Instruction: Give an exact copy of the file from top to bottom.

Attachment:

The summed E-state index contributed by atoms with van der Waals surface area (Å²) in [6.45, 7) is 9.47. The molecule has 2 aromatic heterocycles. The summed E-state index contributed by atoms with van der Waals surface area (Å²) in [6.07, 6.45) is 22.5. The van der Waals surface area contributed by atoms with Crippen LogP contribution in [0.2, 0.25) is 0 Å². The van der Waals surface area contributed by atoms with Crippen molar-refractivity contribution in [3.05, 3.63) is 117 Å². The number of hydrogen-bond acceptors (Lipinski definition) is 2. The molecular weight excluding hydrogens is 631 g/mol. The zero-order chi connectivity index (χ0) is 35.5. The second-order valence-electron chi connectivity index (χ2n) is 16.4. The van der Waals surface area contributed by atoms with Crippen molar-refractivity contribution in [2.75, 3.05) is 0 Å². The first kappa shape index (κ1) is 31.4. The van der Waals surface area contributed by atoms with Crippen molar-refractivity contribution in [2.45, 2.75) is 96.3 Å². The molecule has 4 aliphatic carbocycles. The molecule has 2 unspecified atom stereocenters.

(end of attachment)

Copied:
The summed E-state index contributed by atoms with van der Waals surface area (Å²) in [6.45, 7) is 9.47. The molecule has 2 aromatic heterocycles. The summed E-state index contributed by atoms with van der Waals surface area (Å²) in [6.07, 6.45) is 22.5. The van der Waals surface area contributed by atoms with Crippen LogP contribution in [0.2, 0.25) is 0 Å². The van der Waals surface area contributed by atoms with Crippen molar-refractivity contribution in [3.05, 3.63) is 117 Å². The number of hydrogen-bond acceptors (Lipinski definition) is 2. The molecular weight excluding hydrogens is 631 g/mol. The zero-order chi connectivity index (χ0) is 35.5. The second-order valence-electron chi connectivity index (χ2n) is 16.4. The van der Waals surface area contributed by atoms with Crippen molar-refractivity contribution in [2.75, 3.05) is 0 Å². The first kappa shape index (κ1) is 31.4. The van der Waals surface area contributed by atoms with Crippen molar-refractivity contribution in [2.45, 2.75) is 96.3 Å². The molecule has 4 aliphatic carbocycles. The molecule has 2 unspecified atom stereocenters.